This is information on how a prolonged government shutdown could impact nutrition programs such as SNAP, WIC and Meals on Wheels.  We received this information from Feeding America, the nationwide network of food banks, of which the Vermont Foodbank is a member.


SNAP has statutory authority to continue distributing benefits during October. This authority comes from ARRA, through which Congress provided “such sums as are necessary” to fund the temporary benefit boost. Additionally, about $2 billion in SNAP contingency funds are available and could be used to support state administrative activities to issue and process benefits. Contingency funds are provided in annual appropriations and do not expire until the end of FY2014. SNAP is providing about $6 billion per month in benefits, so unfortunately the contingency funds would not go very far if needed to help fund benefits.


No additional funds would be available to support the Commodity Assistance Programs (CAP) including the Commodity Supplemental Food Program (CSFP), The Emergency Food Assistance Program (TEFAP), and administrative funding.  While no new funding will be able, existing inventories can still be used.  In addition, we expect that if and when funding is provided through a Continuing Resolution, it will be available retroactively, which would allow programs to cover their administrative costs retroactively.


USDA has no legal authority to continue providing benefits under the Special Supplemental Nutrition Program for Women, Infants and Children after Monday, but states may have money and legal authority to fund the assistance for a week or so. Some contingency funds for WIC also may be available, according to the agency, but there is not enough funding to mitigate a shortfall for the entire month.

Child Nutrition Programs

School breakfast and lunch programs and meals provided in day care settings (CACFP) would continue into October. This is also true for the Summer Food Service Program (SFSP) and the Special Milk Program. School meal program and CACFP providers are reimbursed for meals served 30 days after the end of the service month, so providers would not be paid for meals provided in October until the end of November. Most state agencies will continue to have FY13 funds available for state administrative expenses. State administrative expenses are awarded for a two-year grant period and states are permitted to carry over up to 20 percent of their allocation into the second year of the grant period.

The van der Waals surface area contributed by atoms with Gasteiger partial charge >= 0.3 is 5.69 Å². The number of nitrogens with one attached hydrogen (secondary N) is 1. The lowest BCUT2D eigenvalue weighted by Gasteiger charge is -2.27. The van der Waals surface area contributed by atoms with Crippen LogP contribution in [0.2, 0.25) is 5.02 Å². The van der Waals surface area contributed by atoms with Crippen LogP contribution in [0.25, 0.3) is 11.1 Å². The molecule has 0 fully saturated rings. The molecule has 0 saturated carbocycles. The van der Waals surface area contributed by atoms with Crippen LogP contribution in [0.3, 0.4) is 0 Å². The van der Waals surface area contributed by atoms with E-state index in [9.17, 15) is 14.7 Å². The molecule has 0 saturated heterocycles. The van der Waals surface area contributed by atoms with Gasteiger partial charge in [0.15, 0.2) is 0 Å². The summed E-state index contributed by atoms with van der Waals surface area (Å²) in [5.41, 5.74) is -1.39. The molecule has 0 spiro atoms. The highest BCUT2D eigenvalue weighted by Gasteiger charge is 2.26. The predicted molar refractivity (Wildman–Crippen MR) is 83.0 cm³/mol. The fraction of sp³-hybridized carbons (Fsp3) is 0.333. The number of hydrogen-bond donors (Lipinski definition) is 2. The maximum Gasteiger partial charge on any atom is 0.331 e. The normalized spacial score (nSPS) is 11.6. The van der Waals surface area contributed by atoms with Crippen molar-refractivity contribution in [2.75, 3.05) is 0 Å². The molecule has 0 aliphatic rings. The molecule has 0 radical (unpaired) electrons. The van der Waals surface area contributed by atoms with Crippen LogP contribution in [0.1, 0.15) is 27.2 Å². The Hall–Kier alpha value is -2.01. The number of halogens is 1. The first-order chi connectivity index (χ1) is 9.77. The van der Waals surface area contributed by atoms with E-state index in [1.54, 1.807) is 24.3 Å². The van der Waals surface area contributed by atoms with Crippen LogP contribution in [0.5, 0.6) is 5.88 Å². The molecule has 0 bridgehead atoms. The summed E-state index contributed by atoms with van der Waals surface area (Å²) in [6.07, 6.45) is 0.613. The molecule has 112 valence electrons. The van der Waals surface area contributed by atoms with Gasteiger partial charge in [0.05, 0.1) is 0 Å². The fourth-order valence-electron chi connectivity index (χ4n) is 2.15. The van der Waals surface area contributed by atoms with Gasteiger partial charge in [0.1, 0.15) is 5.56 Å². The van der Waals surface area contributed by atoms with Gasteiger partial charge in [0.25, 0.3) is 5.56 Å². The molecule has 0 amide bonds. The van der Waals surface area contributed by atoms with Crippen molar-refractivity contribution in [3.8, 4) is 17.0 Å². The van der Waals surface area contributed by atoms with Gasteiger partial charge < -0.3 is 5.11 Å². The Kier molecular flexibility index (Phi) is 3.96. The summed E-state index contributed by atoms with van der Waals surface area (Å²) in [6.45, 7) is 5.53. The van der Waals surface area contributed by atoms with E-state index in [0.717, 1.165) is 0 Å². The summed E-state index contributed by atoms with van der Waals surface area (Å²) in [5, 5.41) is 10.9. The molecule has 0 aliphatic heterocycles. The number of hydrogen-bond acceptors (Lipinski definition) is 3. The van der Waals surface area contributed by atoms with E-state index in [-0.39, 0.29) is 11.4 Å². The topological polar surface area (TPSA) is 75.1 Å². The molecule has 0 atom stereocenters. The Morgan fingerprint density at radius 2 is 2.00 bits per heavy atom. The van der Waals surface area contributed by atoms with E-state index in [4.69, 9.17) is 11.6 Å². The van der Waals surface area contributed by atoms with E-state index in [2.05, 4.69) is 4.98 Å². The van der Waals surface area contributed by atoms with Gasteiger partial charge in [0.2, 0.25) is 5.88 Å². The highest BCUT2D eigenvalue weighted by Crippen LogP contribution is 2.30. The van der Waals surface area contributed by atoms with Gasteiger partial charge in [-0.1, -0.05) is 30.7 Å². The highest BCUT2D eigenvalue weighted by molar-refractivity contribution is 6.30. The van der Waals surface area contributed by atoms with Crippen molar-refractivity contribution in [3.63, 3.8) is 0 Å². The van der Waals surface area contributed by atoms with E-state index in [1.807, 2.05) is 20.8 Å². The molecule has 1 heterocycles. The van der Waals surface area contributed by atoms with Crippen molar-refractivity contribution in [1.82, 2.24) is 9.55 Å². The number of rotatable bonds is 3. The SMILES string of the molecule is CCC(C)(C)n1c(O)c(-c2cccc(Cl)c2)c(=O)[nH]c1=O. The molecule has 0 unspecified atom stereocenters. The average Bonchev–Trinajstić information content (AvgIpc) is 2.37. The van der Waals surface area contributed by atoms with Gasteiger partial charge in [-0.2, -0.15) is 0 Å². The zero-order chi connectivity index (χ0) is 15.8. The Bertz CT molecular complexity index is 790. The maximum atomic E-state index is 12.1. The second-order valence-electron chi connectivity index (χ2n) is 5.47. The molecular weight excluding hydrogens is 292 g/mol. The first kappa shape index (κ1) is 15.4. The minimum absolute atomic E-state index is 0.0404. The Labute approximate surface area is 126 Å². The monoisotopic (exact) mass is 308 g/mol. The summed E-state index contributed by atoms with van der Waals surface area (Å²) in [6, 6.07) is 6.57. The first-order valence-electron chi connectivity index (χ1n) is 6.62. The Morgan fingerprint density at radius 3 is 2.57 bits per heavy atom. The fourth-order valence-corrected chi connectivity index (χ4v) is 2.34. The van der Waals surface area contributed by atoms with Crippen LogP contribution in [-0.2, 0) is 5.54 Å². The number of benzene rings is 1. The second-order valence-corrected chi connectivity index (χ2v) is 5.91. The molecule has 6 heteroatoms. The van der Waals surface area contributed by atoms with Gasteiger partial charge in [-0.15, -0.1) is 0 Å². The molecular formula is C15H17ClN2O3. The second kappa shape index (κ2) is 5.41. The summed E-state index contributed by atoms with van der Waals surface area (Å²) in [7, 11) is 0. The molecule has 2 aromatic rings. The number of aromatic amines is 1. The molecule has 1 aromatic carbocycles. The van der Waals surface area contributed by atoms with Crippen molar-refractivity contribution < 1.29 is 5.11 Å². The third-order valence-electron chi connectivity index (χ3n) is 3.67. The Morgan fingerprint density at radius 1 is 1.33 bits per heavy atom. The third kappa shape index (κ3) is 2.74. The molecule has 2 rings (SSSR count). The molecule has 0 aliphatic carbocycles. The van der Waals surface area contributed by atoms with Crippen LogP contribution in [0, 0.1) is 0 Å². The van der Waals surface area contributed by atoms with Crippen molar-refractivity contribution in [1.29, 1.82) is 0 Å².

Senior Nutrition Programs

During a government shutdown, the Department of Health and Human Services will not be able to fund Senior Nutrition programs, which includes both home-delivered meals (Meals on Wheels) and senior congregate feeding programs. Local Meals on Wheels programs will not be affected immediately. Programs are generally reimbursed after meals are already delivered. However, if the government stays closed for a lengthy period of time, this will result in a direct financial loss for Meals on Wheels programs that receive federal funding. Additionally, state or local funding reserves that have been used to make up for sequestration cuts are likely depleted, so any cushion that may have been there to weather the shutdown is gone.

For more information, you can visit the USDA website:  and for HHHS

As you can see, some programs are designed to last a short period of time with existing budgets or inventories, but some are shutdown immediately, including programs to some of the most vulnerable populations such as low-income seniors, children and mothers.  Even the furlough of government employees could increase the need at food banks around the country.

The Vermont Foodbank continues to fulfill our mission to gather and share quality food, whether that’s during a government shutdown, a hurricane or natural disaster, or during a time of increased need.  You can join us in that mission by giving to the Vermont Foodbank today or by finding other ways to get involved.